No allied casualties or downed aircraft have been reported and there has been no accounting of Taliban dead. Four U.N. employees were killed by mistake.
The U.S. war effort is drawn from most parts of the country. Officials have called up 27,025 reservists from 44 states, the District of Columbia and Puerto Rico; abroad, 30,000 Americans in uniform are in the region.
President Bush's broad but fragile coalition has at its core a pledge of direct military support from five traditional U.S. allies, a pledge already made good by British forces that joined the opening assault.
n In the economy, the recession that threatened before now seems unavoidable. People's investments have taken a wallop -- the combined value of equity markets dropping $356 billion since Sept. 10, ending Tuesday at $9.71 trillion, as measured by the Wilshire Associates Equity Index. September job losses were the worst in a decade and that was before the full impact of the terror attacks was felt.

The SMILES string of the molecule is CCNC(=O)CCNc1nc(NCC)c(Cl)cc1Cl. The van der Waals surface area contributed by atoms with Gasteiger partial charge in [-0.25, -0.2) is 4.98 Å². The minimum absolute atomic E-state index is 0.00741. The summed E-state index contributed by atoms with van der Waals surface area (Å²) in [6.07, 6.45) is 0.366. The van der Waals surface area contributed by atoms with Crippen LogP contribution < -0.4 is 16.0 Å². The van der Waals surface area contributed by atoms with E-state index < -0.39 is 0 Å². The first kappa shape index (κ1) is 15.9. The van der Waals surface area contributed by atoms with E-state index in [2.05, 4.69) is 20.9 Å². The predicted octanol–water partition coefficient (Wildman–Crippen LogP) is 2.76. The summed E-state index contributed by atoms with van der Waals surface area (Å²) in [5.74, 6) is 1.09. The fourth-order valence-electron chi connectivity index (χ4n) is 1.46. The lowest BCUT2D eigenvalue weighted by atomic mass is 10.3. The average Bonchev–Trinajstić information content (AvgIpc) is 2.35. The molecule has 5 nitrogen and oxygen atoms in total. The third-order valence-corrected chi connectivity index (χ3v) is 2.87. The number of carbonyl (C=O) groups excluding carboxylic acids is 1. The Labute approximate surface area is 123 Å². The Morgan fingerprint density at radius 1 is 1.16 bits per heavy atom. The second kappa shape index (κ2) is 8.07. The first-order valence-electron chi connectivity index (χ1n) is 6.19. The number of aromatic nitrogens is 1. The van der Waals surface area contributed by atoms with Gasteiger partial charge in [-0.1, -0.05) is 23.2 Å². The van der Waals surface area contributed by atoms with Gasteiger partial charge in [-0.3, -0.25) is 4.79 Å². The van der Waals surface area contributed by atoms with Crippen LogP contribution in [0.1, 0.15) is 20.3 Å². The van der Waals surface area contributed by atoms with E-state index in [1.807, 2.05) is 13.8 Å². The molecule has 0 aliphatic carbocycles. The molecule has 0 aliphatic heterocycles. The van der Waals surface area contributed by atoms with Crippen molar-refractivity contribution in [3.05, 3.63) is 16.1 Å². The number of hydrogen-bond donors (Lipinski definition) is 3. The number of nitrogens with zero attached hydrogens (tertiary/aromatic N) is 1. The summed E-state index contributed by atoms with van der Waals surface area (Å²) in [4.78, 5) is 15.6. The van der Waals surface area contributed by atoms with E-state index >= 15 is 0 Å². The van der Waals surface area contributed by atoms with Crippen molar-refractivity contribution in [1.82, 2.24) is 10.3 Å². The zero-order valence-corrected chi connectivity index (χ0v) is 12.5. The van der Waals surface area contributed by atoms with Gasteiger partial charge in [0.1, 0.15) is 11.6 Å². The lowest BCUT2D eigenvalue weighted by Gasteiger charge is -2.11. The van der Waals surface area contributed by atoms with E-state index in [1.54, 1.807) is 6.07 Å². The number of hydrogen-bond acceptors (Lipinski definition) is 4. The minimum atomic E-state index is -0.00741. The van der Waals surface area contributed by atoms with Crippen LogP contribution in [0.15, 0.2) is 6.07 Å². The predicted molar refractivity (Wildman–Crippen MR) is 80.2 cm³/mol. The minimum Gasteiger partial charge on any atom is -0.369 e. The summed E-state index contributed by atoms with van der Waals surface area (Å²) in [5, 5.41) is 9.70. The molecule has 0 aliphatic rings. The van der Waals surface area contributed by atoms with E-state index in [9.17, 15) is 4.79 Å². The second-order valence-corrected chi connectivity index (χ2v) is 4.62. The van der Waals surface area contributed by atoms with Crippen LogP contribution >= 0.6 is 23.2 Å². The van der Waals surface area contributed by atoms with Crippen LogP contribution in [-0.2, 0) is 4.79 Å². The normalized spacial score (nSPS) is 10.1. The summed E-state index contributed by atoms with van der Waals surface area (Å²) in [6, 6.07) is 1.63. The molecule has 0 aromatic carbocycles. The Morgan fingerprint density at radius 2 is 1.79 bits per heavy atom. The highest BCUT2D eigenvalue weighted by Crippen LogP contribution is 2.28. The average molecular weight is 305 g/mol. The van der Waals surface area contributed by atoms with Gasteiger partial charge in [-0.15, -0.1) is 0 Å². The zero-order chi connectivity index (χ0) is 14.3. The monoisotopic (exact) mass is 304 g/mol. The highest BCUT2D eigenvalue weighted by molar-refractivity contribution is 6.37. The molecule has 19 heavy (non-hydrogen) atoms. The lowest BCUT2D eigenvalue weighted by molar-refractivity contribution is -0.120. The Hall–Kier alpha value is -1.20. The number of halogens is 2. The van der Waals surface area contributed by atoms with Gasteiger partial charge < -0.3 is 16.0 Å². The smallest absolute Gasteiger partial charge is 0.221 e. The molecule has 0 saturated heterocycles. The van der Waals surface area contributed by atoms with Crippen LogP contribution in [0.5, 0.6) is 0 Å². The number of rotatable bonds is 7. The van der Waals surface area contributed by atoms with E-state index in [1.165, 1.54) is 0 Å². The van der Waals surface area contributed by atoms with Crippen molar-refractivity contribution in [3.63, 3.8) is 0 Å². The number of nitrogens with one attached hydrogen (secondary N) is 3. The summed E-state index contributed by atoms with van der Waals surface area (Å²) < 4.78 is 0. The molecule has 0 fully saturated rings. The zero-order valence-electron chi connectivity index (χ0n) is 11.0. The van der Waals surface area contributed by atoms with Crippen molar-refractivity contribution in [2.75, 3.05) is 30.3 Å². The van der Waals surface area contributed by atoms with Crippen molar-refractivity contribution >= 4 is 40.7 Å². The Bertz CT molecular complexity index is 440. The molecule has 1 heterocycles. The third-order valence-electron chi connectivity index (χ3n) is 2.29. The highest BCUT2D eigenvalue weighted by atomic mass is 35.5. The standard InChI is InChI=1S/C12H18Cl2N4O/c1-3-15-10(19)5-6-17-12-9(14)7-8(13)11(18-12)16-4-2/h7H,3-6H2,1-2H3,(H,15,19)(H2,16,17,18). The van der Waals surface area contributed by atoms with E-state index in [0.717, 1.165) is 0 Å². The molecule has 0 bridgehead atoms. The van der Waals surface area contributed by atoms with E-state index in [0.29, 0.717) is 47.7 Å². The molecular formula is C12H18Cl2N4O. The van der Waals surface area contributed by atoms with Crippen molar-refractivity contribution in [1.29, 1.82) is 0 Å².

The federal budget surplus that is now projected to become a deficit is only the beginning of money problems facing government. Across the country, states grappling with new security demands, tourism crises and the ripple effects of a weakened economy are calling legislative sessions to deal with budget shortfalls they are bound by law to avoid.
What government has lost in cash it has gained, at least for now, in trust. Support for Bush rose like the temperature on a fever chart. About two-thirds of Americans trust Washington to do the right thing, polls found. Before, less than one-third.
n So far in the largest criminal investigation in U.S. history -- also involving investigators from 30 countries and intelligence from more than 100 -- no one has been charged directly in the attacks.